This will cool market sentiment. Again, we don’t want to see continuous, rapid, rapid growth in real estate value every day. Somewhere along the way, he has to pause and slow down, and then grasp reality. Additionally, a typical developer pre-sells their products at a contract price, and rising construction costs could eliminate their profit margin, since you are already setting your selling price to pre-sale condo buyers. Your selling price is set with a margin. If your cost keeps going up, up and up. It could be dangerous. However, higher cost means higher rent for us. GEC is not a typical rental property developer. We are a rental property operator. We adjust our rental rate based on the cost of our properties. Higher cost means higher rent. This is the sad reality of running a business, and we are responsible to our investors, and we do not pre-sell our property.
We only leave our project when the market is strong. If the market is weak, we gladly collect the rent. So whether the cost is here or here, we can develop and finish our product, we rent it out and wait for the market to correct itself, good or bad. Supported by reports from Canada Residential Mortgage Corporation CHMC, the rental vacancy rate fluctuated from 1.3% pre-COVID in 2019 to 2.3% due to the increase in market supply in 2020, then fell to 0.8% by the end of December 2021 a few months ago. The vacancy rate was less severe during the COVID years because people weren’t working. People were moving; they didn’t have jobs, but in the last quarter of 2021 and early 2002, people are going back to work, students are coming back, look at our international revenues.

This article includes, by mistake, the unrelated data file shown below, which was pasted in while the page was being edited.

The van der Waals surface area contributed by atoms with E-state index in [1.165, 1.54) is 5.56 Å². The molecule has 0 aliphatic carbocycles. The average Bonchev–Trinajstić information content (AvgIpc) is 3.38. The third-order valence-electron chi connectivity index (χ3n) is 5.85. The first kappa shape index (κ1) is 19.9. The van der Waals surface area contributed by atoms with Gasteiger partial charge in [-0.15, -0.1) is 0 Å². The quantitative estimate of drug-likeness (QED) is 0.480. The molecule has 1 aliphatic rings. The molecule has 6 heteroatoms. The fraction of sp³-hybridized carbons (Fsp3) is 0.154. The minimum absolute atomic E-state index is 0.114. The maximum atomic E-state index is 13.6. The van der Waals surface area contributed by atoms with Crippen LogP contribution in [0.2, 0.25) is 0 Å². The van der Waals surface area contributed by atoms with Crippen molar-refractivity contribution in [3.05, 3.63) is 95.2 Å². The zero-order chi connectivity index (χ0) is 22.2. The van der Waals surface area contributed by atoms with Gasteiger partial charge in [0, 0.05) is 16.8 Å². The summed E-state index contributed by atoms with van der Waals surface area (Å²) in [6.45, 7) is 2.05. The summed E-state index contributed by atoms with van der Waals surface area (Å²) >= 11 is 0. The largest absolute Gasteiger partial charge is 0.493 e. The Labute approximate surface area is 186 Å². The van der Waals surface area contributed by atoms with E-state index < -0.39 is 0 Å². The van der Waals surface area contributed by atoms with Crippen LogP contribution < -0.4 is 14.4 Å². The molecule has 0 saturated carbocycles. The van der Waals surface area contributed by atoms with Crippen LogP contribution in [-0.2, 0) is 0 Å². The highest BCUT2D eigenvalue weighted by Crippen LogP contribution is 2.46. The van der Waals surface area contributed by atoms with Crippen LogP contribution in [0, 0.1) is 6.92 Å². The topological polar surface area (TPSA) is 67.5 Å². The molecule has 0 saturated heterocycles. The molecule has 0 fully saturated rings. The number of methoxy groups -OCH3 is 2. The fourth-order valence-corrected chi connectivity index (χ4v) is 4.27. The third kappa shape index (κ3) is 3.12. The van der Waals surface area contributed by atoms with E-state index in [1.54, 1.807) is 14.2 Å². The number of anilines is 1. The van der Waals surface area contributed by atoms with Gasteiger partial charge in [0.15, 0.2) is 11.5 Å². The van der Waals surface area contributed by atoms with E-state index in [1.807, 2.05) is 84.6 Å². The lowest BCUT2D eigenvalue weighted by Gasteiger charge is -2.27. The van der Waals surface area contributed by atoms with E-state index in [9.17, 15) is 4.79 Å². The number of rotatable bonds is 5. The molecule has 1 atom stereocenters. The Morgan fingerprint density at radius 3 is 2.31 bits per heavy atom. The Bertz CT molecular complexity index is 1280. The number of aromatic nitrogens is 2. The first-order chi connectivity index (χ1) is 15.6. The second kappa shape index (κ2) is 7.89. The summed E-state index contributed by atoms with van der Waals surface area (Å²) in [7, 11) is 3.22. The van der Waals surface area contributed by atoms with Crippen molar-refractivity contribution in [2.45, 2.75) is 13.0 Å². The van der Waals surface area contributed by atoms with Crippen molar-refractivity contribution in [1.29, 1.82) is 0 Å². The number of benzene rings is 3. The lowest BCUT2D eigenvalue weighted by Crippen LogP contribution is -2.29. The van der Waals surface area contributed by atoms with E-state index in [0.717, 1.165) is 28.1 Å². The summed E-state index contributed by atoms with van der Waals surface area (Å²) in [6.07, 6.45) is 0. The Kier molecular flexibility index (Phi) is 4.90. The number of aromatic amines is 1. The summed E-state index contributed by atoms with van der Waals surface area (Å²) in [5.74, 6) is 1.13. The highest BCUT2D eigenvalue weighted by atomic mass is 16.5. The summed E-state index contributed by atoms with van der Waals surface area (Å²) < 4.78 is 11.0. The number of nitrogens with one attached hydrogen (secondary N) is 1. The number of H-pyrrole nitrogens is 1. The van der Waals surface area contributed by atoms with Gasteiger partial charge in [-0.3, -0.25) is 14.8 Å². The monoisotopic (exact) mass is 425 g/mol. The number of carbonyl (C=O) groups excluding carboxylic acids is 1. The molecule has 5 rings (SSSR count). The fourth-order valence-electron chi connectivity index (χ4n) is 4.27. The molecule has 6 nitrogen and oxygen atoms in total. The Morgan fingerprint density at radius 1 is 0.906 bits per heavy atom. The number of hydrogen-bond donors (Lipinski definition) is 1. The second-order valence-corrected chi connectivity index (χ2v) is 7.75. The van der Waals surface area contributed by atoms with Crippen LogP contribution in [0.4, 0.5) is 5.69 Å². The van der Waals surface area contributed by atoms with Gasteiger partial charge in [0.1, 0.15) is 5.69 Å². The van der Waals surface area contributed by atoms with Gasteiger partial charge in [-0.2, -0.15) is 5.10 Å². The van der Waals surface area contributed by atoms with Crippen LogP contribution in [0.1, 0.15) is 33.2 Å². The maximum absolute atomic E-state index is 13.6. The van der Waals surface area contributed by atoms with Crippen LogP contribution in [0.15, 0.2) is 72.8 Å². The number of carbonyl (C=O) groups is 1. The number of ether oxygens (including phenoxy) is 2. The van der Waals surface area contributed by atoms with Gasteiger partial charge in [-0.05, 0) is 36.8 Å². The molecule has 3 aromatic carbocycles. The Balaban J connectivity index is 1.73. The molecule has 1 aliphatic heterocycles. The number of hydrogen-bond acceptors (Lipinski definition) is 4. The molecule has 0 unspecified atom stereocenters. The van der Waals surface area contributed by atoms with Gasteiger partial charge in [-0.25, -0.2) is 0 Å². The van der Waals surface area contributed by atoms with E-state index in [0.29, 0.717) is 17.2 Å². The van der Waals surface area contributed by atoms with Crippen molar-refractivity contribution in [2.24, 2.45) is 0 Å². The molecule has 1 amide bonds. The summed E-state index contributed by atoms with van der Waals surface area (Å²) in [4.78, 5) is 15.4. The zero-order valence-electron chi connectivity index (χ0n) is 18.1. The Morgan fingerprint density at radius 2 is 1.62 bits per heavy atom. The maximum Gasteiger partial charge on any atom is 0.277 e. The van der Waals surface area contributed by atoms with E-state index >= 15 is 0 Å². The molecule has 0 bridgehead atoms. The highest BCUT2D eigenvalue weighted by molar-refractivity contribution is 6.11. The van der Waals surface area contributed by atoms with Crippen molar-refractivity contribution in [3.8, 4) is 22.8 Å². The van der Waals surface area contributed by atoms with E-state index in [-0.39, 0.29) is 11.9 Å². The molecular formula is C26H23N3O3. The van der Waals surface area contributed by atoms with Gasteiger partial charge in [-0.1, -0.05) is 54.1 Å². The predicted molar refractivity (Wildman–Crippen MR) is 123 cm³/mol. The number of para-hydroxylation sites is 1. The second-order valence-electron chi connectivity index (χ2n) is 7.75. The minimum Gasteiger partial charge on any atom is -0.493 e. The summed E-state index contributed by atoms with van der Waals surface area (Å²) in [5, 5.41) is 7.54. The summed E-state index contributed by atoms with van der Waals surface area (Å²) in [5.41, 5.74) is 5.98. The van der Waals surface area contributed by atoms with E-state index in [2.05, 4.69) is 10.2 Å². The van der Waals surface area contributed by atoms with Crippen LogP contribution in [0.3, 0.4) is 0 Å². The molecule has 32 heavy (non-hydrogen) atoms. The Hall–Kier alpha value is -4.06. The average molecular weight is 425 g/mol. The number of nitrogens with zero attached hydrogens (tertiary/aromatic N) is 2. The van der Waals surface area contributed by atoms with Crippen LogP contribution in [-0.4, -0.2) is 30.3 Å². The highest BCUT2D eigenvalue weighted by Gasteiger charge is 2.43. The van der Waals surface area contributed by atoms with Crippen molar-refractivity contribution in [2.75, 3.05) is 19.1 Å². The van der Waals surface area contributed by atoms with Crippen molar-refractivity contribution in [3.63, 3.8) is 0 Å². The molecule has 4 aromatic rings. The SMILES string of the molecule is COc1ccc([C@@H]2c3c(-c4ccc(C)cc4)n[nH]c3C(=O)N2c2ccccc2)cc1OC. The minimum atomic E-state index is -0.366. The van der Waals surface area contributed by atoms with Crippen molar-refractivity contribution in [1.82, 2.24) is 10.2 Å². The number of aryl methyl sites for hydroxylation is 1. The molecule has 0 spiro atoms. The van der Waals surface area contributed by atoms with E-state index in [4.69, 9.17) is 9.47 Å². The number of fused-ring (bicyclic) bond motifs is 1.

Over 45,000 new immigrants have arrived in British Columbia, most of them in Metro Vancouver. The Canadian Minister of Immigration recently released statistics on April 22. He said more than 101,000 new immigrants have arrived in Canada and more than 113,000 international students already live in British Columbia. These activities consume a limited supply of rental properties in Metro Vancouver. A new wave of economic energy will drive the post-COVID recovery. Finally, questions about rising construction costs and interest rates. Our business model is not the presale of condos. The selling price of the presale condo is fixed by contract and rising construction costs will erode margins. As I mentioned before, we will adjust our rental rate according to our costs; it’s business. So for us, the interest rate and rising interest costs will have some impact, but it won’t be disastrous and will reflect business reality.